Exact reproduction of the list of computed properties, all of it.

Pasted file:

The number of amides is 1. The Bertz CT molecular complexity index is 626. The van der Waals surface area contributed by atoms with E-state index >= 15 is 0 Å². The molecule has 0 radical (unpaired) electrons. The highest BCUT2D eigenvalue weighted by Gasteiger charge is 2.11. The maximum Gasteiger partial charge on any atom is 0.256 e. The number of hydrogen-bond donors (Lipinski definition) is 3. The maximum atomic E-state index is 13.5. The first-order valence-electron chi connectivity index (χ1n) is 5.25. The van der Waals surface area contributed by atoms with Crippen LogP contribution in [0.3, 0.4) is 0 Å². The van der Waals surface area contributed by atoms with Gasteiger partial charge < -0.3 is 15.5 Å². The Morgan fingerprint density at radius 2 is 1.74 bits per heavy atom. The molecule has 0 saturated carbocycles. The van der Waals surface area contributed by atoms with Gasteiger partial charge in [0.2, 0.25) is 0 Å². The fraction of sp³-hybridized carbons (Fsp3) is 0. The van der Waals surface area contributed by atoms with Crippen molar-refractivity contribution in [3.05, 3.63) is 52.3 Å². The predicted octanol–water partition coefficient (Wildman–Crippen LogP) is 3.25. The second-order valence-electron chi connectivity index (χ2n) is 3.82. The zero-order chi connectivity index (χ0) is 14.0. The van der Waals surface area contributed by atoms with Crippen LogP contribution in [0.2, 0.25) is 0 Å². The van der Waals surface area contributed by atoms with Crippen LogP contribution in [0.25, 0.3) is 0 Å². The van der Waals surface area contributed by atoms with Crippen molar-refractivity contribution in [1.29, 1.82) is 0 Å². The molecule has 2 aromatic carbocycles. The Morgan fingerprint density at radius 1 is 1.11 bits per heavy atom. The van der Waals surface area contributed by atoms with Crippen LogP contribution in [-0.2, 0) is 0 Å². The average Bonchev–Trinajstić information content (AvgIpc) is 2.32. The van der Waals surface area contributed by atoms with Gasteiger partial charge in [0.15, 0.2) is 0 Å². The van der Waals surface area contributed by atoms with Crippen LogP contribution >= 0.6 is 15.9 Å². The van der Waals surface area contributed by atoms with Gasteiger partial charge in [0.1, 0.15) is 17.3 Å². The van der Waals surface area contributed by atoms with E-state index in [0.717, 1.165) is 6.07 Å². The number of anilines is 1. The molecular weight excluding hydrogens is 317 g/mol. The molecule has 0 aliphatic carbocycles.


The number of amides is 1. The Bertz CT molecular complexity index is 626. The van der Waals surface area contributed by atoms with E-state index >= 15 is 0 Å². The molecule has 0 radical (unpaired) electrons. The highest BCUT2D eigenvalue weighted by Gasteiger charge is 2.11. The maximum Gasteiger partial charge on any atom is 0.256 e. The number of hydrogen-bond donors (Lipinski definition) is 3. The maximum atomic E-state index is 13.5. The first-order valence-electron chi connectivity index (χ1n) is 5.25. The van der Waals surface area contributed by atoms with Crippen LogP contribution in [0.3, 0.4) is 0 Å². The van der Waals surface area contributed by atoms with Gasteiger partial charge < -0.3 is 15.5 Å². The Morgan fingerprint density at radius 2 is 1.74 bits per heavy atom. The molecule has 0 saturated carbocycles. The van der Waals surface area contributed by atoms with Gasteiger partial charge in [0.2, 0.25) is 0 Å². The fraction of sp³-hybridized carbons (Fsp3) is 0. The van der Waals surface area contributed by atoms with Crippen molar-refractivity contribution in [3.05, 3.63) is 52.3 Å². The predicted octanol–water partition coefficient (Wildman–Crippen LogP) is 3.25. The second-order valence-electron chi connectivity index (χ2n) is 3.82. The zero-order chi connectivity index (χ0) is 14.0. The van der Waals surface area contributed by atoms with Crippen LogP contribution in [0.2, 0.25) is 0 Å². The van der Waals surface area contributed by atoms with Crippen LogP contribution in [0.25, 0.3) is 0 Å². The van der Waals surface area contributed by atoms with Crippen molar-refractivity contribution in [1.29, 1.82) is 0 Å². The molecule has 2 aromatic carbocycles. The Morgan fingerprint density at radius 1 is 1.11 bits per heavy atom. The van der Waals surface area contributed by atoms with Crippen LogP contribution in [-0.2, 0) is 0 Å². The average Bonchev–Trinajstić information content (AvgIpc) is 2.32. The van der Waals surface area contributed by atoms with Gasteiger partial charge in [0.15, 0.2) is 0 Å². The van der Waals surface area contributed by atoms with Crippen LogP contribution >= 0.6 is 15.9 Å². The van der Waals surface area contributed by atoms with Gasteiger partial charge in [0.1, 0.15) is 17.3 Å². The van der Waals surface area contributed by atoms with E-state index in [0.717, 1.165) is 6.07 Å². The number of anilines is 1. The molecular weight excluding hydrogens is 317 g/mol. The molecule has 0 aliphatic carbocycles.